Verification of Unusual Sight Record
For Utah

Rec. # 2008-08

Common name:

Mississippi Kite

Scientific name: Ictinia mississippiensis
Date: 5 May 2008
Time: 8:15 and 8:25 PM
Length of time observed: ~10 seconds, then ~1 minute
Number: 1
Age: Adult
Sex: unknown
Location: Logan River Golf Course, Logan
County: Cache
Elevation: 4480 ft
Distance to bird: 40 ft minimum, 0.2 mile maximum
Optical equipment: Nikon Monarch 10x42 binoculars
Weather: Warm, mostly clear skies, light breeze to no breeze.
Light Conditions: Bright directional sunlight
Description:        Size of bird: About the size of a Peregrine Falcon
(Description:)       Basic Shape: Initial impression was of a falcon, with long pointed wings, but with a longer, square-edged tail. Wings seemed slightly longer (proportionally) than a medium-sized falcon like a Prairie or Peregrine Falcon.
(Description:)  Overall Pattern: Generally light to medium gray, but with bold black tail. White patches in the wing were noticed when the bird banked about 0.2 miles away.
(Description:)            Bill Type: Not directly noticed, but clearly not a long bill. From a distance, bill blended into head shape, consistent with a short hooked bill of a raptor.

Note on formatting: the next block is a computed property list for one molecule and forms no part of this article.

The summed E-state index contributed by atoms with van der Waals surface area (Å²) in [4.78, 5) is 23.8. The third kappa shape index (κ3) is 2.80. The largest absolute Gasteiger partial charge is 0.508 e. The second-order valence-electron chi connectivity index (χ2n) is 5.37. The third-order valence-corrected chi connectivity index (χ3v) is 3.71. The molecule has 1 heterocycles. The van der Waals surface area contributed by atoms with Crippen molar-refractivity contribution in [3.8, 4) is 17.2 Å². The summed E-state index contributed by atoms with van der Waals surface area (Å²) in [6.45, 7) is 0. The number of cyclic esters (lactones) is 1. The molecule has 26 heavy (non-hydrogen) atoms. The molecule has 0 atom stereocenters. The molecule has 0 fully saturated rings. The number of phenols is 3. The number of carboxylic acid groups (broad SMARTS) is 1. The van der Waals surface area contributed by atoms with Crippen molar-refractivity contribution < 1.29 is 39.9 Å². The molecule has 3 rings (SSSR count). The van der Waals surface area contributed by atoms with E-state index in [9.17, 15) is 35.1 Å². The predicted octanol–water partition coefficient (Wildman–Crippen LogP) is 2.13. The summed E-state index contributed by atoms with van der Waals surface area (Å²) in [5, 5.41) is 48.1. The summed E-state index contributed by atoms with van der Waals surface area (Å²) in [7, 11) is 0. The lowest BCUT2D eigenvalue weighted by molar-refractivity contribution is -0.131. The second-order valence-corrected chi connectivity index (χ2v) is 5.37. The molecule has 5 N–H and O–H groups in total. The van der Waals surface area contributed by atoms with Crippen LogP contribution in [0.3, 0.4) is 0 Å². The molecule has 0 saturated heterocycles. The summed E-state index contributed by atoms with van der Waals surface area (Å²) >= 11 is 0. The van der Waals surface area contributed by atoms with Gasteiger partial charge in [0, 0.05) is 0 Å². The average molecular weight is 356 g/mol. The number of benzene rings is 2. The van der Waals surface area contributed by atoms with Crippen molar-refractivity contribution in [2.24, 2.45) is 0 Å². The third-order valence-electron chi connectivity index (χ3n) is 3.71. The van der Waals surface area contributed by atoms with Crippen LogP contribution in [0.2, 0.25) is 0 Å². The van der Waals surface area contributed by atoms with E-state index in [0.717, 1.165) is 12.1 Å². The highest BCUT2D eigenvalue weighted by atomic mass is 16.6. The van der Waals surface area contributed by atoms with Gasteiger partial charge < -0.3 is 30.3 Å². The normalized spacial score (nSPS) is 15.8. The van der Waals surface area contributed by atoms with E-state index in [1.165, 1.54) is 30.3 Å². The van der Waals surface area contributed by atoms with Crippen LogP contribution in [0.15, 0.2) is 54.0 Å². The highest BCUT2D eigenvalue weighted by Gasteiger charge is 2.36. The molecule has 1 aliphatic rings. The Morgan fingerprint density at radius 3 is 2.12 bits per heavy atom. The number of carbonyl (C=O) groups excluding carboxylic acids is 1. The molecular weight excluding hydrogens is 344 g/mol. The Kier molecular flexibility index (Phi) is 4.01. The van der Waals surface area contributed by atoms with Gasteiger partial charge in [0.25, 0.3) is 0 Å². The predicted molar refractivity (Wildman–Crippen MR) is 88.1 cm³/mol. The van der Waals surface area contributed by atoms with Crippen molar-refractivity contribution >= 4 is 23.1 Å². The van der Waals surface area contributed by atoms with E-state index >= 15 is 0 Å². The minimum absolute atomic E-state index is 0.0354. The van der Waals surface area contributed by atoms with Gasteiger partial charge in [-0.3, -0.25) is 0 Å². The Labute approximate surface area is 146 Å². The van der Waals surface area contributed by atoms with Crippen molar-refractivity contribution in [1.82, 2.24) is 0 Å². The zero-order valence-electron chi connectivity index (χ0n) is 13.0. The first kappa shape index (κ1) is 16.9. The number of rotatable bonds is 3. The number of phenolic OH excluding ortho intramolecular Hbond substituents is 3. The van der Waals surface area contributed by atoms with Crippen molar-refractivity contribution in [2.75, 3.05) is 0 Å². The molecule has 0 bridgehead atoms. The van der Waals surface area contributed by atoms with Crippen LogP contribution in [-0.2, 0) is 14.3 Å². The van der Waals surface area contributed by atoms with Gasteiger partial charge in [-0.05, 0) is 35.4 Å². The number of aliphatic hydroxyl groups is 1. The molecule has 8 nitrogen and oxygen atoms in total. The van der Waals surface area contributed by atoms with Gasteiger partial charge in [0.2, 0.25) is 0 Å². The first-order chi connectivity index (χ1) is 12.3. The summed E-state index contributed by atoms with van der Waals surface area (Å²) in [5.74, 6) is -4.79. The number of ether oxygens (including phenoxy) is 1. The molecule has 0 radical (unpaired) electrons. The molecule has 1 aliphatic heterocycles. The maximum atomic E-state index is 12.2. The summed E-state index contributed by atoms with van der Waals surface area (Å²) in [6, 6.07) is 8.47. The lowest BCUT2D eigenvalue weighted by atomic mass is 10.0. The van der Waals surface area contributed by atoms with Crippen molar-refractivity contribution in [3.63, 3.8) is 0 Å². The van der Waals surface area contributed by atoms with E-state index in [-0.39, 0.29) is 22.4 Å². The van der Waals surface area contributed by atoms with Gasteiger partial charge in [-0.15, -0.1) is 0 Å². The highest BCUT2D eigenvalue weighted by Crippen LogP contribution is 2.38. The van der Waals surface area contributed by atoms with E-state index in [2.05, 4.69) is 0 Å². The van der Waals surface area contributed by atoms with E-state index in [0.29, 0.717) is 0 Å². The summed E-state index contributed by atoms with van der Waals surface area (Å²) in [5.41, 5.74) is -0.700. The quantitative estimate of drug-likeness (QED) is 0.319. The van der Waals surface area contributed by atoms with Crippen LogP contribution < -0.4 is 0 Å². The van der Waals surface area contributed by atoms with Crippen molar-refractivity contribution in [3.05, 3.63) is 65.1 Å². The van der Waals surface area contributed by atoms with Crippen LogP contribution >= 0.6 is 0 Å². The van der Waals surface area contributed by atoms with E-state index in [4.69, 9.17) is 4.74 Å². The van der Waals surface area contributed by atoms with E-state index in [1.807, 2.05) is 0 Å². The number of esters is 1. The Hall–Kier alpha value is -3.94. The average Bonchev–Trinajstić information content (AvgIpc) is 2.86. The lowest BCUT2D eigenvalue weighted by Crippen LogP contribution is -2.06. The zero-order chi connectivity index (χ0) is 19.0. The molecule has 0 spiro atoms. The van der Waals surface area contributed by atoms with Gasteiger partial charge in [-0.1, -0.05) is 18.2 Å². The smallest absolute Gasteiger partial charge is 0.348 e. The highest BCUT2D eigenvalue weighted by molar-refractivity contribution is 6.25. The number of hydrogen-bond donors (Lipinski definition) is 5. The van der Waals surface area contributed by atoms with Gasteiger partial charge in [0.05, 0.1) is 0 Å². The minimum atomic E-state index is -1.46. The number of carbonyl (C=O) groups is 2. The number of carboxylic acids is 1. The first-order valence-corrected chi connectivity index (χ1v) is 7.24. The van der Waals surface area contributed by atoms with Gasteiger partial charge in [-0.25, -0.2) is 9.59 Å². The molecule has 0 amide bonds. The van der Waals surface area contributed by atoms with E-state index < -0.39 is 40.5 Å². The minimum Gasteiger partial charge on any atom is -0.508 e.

Field Marks and
Identifying Characteristics:
I initially spotted this bird flying south over the open lawns of the golf course at a height just over the adjacent willows, roughly 40 ft above ground level. The bird flew out of sight behind the willows along the Logan River. My initial impression was of a medium-sized gray falcon like a Peregrine because of the strong, direct flight of this bird, pointed wings swept back, and size. However, the flight seemed slightly more buoyant and as the bird reached the point at which it was closest to me, still 30 yards away or so, I could see that the bird was generally pale gray overall, but with a bold, solid black tail with no white edging, tip or rump, that was perfectly square at the end (more squared even than a falcon, accipiter, or harrier). The tail was very long for the body size, about the relative length of a Northern Harrier's tail or perhaps even a bit longer. The tail was the field mark that I got the best view of, and it stood out dramatically !
to me. On this flight I did not notice any detail of pattern in the body of the bird - it generally appeared light to medium gray.